I am very fortunate, my family and I are truly culinary gypsies. We lived with our children in four continents and as a result of that globetrotter life style, my daughter settled down in Mauritius and my son studies in New York; we are a global family. Our favorite places to travel for food remain the old-world countries France, Italy, Spain.

If we would visit you in Hong Kong and we would have the opportunity to spend a day together, where would you take us to eat and drink well locally? (except for Amber of course!)

A perfect day would start with a visit to the Aberdeen wet market to be followed by a great congee breakfast. I would bring you to Sang Kee Congee Shop in Sheung Wan. We shall take the opportunity to visit some of the traditional dried seafood stores, crash a Tai Chi lesson in the park, followed by a yum cha lunch in Luk Yu Tea House located on Stanley Street in the Central District of Hong Kong. As a long-time favourite of many famous writers, Luk Yu is Hong Kong's oldest (est. 1933) and one of its most famous tea houses and has been frequently featured in movies and literature. We'll burn the calories with a nice hike in the afternoon, followed by a few drinks in one of Hong Kong’s finest bars before enjoying a great meal in Xin Rong Ji Restaurant that is known for its seafood. Unlike a typical Cantonese menu, there are very little meat or poultry dishes; instead the focus is on fish and seafood. One of the signature fish here is the wild yellow croaker which can fetch over HK$10,000 per catty. Having said that, their Roasted Peking Duck is probably one of the very best in Hong Kong and their home style dishes are extremely delicious too. By now I think you will be in a food coma and ready for a sleep!

Do you remember the best wine/food pairing you ever had?

Definitely that moment with Angelo Gaja, drinking young Barbaresco with seafood!

We have been told that at home, your wife is the chef and that you are mainly responsible for the wine pairings. Which wines do you prefer to drink at home?

I am very sportive and only drink on my day off, so when we open wine we more often open a red wine or occasionally a sake. It is true that I rarely cook at home and my wife does the cooking even when we have guests. I am the sommelier! I have two EuroCaves that are well stocked and I make sure to keep it that way. In general, my director of wine John Chan keeps me posted on what is hot and what is not and alongside I read various magazines that keep me updated. When we entertain, we love to drink from magnums, when it is just my wife and I, we drink the smaller formats. So, we do not drink a lot but when we do it is a truly little feast. I love to open a Sine Qua Non by the amazing winemaker Manfred Krankl, a great Burgundy, Rhone or great Italian bottle and sometimes a Bordeaux (as my wife loves Bordeaux) I judge if it needs decanting and then in general, we finish the bottle over the evening, sometimes tempted to open a second, which does happen occasionally as life is too short!

Have you ever witnessed a big wine faux-pas that you feel free to tell us about?

Yes, a guest ordering our best beluga caviar Huso Huso from Petrossian and ordered a bottle of Mouton Rothschild 1982 to be enjoyed with it. We explained that the tannins would bring the worse out in the caviar but he insisted. Well, guest is king! After a few minutes the guest told us the caviar was too fishy. We opened an amazing vintage Champagne and fixed the damage.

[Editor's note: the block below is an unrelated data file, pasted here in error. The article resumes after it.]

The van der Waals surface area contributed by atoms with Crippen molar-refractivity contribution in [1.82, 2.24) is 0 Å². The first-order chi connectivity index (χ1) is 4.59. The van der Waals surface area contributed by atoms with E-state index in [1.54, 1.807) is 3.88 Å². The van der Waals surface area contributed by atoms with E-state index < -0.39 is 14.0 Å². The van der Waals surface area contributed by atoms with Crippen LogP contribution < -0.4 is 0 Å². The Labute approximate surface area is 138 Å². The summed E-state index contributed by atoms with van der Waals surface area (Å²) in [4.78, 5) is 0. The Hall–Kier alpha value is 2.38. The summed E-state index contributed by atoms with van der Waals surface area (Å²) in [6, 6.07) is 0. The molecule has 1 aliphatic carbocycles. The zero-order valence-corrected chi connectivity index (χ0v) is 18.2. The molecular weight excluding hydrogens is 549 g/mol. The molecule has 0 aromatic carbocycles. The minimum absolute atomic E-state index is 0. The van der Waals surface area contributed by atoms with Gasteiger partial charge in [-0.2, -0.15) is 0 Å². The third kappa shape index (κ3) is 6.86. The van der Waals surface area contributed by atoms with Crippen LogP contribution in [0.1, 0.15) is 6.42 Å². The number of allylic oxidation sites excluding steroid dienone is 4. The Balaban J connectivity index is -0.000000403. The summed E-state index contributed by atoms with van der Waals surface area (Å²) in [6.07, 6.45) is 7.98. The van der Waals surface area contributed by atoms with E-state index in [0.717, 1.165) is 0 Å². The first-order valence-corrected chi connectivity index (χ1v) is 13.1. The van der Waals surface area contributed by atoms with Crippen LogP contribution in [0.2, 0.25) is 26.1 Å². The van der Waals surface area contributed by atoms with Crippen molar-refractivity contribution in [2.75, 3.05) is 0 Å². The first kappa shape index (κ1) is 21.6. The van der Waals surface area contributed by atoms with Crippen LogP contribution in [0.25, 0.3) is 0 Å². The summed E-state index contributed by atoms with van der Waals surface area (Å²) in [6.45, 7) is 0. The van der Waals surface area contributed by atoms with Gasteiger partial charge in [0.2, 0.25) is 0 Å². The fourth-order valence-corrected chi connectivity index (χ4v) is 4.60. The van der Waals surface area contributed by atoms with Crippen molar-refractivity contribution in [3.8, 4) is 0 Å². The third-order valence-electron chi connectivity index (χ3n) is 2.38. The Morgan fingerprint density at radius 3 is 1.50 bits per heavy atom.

"After a few minutes the guest told us the caviar was too fishy. We opened an amazing vintage Champagne and fixed the damage"

Could you tell us about your most memorable wine moment of all time? 

It is hard to pick the most memorable as Hong Kong is an exceptional tax free wine hub and a very wealthy city. A city where the world’s most prestigious wine auctions are taking place. We are the only city besides Bordeaux to have a bi-yearly VinExpo. So what we daily experience in Hong Kong and in our restaurants is rarely seen anywhere in the world. Being the chef of Amber, guests are often very generous in sharing their experiences with me and I have been extremely fortunate and have tasted many exceptional wines. If I had to pick one it has to be a dinner I cooked for a great Amber supporter; Mr Frédéric Engerer from Château Latour together with Christie's. The dinner served eleven vintages of Château Latour, with the majority of the wines served from magnum. The youngest vintage was 1964 and the oldest 1898 (magnum). The preparations of the wines by our team and Frederic and Anthony Hanson from Christie's was legendary, all wines being double decanted.

And the most disappointing bottle ever?

The most disappointing has to be a bottle of - what turned out to be - a non-existing 'Romanée-Conti' vintage that was without a doubt a refill or a fake. Opening this type of wines come with huge expectations, so to see a vivid bright color being poured into a decanter raises eye brows immediately. And to find expressions of young, bright red fruits in an old vintage bottle, well that just is a real bummer… It showed the importance of buying from reliable sources and where feasible directly from the estate/château. 

Every wine lover is always trying to find new wineries to love. Could you think of wine producers that you have recently discovered and that you want to share with our readers?

I am a huge fan of Sami-Odi; a very small organic producer from Barossa Valley in Australia (they produce around 1500 bottles per year). With obscure names like MCMXII they make very small batch Syrah from 16 to max 27 hectoliters per hectare. They're absolute geek wines that mature exceptionally well. I opened 2010 Sami-Odi ‘Hoffmann Dallwitz” MCMXII Syrah (that was assembled during the descending moon of October 2010) a few weeks ago and was again blown away. You have to be listed to get their wines and it's hard to squeeze in, but when you can please do get whatever you can get your hands on!